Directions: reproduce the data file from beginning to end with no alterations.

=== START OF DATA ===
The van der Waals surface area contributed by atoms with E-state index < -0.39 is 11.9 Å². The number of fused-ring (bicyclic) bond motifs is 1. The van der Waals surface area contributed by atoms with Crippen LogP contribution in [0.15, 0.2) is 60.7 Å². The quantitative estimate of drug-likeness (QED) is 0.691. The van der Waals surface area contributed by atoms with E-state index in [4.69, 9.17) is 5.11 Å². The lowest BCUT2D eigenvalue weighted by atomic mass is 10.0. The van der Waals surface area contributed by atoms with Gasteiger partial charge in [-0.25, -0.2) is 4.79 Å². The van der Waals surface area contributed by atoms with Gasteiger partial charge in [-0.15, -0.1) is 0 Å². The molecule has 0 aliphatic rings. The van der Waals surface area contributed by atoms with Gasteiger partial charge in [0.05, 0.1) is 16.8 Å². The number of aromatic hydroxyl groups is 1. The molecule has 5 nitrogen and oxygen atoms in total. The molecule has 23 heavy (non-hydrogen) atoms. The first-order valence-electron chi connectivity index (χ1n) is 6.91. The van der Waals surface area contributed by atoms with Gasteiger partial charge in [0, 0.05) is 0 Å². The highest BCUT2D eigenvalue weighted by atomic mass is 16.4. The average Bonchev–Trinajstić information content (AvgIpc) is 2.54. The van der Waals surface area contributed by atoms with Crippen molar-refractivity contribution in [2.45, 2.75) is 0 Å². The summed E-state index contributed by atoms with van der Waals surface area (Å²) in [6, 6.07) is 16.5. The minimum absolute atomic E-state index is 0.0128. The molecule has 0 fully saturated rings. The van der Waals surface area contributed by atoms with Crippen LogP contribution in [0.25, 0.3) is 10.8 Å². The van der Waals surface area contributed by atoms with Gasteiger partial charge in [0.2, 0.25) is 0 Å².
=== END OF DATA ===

The van der Waals surface area contributed by atoms with E-state index < -0.39 is 11.9 Å². The number of fused-ring (bicyclic) bond motifs is 1. The van der Waals surface area contributed by atoms with Crippen LogP contribution in [0.15, 0.2) is 60.7 Å². The quantitative estimate of drug-likeness (QED) is 0.691. The van der Waals surface area contributed by atoms with E-state index in [4.69, 9.17) is 5.11 Å². The lowest BCUT2D eigenvalue weighted by atomic mass is 10.0. The van der Waals surface area contributed by atoms with Gasteiger partial charge in [-0.25, -0.2) is 4.79 Å². The van der Waals surface area contributed by atoms with Gasteiger partial charge in [-0.15, -0.1) is 0 Å². The molecule has 0 aliphatic rings. The van der Waals surface area contributed by atoms with Gasteiger partial charge in [0.05, 0.1) is 16.8 Å². The number of aromatic hydroxyl groups is 1. The molecule has 5 nitrogen and oxygen atoms in total. The molecule has 23 heavy (non-hydrogen) atoms. The first-order valence-electron chi connectivity index (χ1n) is 6.91. The van der Waals surface area contributed by atoms with Gasteiger partial charge in [0, 0.05) is 0 Å². The highest BCUT2D eigenvalue weighted by atomic mass is 16.4. The average Bonchev–Trinajstić information content (AvgIpc) is 2.54. The van der Waals surface area contributed by atoms with Crippen molar-refractivity contribution in [2.45, 2.75) is 0 Å². The summed E-state index contributed by atoms with van der Waals surface area (Å²) in [6, 6.07) is 16.5. The minimum absolute atomic E-state index is 0.0128. The molecule has 0 fully saturated rings. The van der Waals surface area contributed by atoms with Crippen LogP contribution in [0.25, 0.3) is 10.8 Å². The van der Waals surface area contributed by atoms with Gasteiger partial charge in [0.2, 0.25) is 0 Å².